Gregg Moore, coastal restoration ecologist and associate professor in the department of biological sciences, has invited Michelle Fournet and Laura Kloepper, both visiting assistant professors in the department of biological sciences, to contribute to the ecological restoration work in the British Virgin Islands that he is leading as part of a partnership with H. Lavity Stout Community College (HLSCC) in Tortola.
Fournet, who is also the associate director for education at the UNH Center for Acoustics Research and Education and an accomplished marine acoustician, is monitoring the soundscape of the waters around mangrove roots in an attempt to detect key sea floor organisms that distinguish between damaged systems, recovering systems and natural healthy systems. The research builds on her work in Everglades National Park in South Florida, which revealed changes to the acoustic community following ecological disturbances.
In December, Moore and Fournet visited several mangrove sites in the BVI and deployed hydrophones that will be recording marine life vocalizing among the tangled roots of the mangrove over the next five to six weeks. Their hope is the recorders will capture data that will add a valuable dimension to the assessment of the mangroves recovery and the associated ecosystem services restored mangroves can provide.
Moore and Fournet are working with Susan Zaluski, head of marine and maritime studies at HLSCC’s Centre for Applied Marine Studies. In 2019, UNH established a partnership with the college to promote research and training exchanges and collaborations between the two institutions to create opportunities for students and faculty. As a part of the partnership, Creightanya Brewley and Nia Jeffers, two HLSCC alumni, joined UNH’s marine biology master’s program in fall 2021.
Jeffers, who managed the HLSCC mangrove nursery, is comparing techniques to increase mangrove restoration planting success for her thesis. Brewley has been conducting research to update the status of an endemic, endangered frog known as the Virgin Islands Coqui (Eleutherodactylus schwartzi).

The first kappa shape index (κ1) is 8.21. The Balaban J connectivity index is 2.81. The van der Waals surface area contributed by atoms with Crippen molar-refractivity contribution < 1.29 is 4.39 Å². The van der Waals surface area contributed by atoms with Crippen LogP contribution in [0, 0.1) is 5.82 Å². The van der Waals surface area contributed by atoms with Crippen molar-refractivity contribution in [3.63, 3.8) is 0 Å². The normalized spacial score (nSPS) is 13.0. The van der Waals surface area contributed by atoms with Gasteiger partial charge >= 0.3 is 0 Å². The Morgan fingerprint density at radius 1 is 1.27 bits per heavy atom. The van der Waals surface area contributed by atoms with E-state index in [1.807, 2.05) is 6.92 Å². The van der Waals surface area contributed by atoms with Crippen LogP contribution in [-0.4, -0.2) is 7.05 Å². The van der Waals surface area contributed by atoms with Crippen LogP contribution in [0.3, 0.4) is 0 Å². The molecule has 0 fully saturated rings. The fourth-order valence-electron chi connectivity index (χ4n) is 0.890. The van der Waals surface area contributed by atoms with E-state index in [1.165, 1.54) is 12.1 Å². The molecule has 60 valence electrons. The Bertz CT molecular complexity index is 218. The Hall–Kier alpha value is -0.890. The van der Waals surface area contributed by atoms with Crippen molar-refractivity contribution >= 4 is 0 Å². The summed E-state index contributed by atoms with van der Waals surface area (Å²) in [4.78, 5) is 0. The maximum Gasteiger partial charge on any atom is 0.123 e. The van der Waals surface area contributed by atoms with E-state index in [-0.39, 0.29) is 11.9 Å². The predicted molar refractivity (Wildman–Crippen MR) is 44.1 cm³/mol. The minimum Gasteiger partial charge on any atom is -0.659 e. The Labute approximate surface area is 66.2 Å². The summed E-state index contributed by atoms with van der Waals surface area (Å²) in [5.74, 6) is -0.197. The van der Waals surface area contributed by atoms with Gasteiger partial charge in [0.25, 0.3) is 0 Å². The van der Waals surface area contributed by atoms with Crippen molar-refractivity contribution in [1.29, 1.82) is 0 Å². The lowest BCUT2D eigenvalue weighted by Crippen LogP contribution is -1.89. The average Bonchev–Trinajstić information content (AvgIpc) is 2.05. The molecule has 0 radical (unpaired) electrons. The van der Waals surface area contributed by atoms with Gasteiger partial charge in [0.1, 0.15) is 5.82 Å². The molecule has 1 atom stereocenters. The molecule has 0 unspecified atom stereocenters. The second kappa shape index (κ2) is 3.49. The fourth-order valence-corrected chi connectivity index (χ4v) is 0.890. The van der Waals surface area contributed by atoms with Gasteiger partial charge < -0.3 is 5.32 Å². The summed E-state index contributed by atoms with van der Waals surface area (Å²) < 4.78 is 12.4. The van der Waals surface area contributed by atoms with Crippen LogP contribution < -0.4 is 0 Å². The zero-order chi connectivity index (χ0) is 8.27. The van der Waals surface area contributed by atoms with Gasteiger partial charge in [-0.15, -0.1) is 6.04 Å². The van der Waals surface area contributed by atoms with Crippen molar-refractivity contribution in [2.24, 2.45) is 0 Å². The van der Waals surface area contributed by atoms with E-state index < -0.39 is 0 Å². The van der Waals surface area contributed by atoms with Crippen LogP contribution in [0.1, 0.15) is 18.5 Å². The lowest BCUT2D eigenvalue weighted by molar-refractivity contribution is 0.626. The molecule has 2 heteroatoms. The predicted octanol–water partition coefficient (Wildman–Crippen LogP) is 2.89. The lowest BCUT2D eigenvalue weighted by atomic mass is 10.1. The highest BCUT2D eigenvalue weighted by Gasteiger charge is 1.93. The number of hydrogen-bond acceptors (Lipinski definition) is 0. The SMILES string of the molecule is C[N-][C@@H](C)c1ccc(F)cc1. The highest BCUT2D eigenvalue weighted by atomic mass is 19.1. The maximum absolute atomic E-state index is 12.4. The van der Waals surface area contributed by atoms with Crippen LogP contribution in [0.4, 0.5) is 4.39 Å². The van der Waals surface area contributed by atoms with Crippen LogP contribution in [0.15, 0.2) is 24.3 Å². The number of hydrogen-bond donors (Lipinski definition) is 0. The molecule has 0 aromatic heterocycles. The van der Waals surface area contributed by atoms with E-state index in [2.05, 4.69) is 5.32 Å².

“Little is known about this tiny, fragile amphibian,” says Moore. “While historic surveys have documented the decline of the population, the most recent published work on the species is over 20 years old.”
Advancing the science on the species, Brewley is studying the characteristics of its habitats that may hold clues for conservation and management plans to protect the frogs from current and future threats. In collaboration with Moore (her advisor), Zalusky and Cassander Titley-O'Neal, director of the BVI’s National Parks Trust, she has been recording the vocalization of several native and non-native frogs that can be easily confused for one another due to similar calls.
Kloepper, a terrestrial acoustician, is providing critical guidance on analysis and interpretation of the recordings, while Fournet is helping to expand this sort of acoustic training in the region. In addition, Kim Babbitt, COLSA’s associate dean of academic affairs and wildlife ecologist, has been sharing her expertise on the community ecology of amphibians and Bonnie Brown, professor and chair of the department of biological sciences, is leading a genomic analysis of frog DNA that seeks to corroborate acoustic data with positive identification of vocally similar taxa.
Some of the most recent recordings, which demonstrate of male courtship vocalization of the Virgin Islands Coqui, can be heard here. Brewley’s first publication from her collaborative work is expected soon.
This work is supported by the Darwin Initiative and the J.A. Woollam Foundation.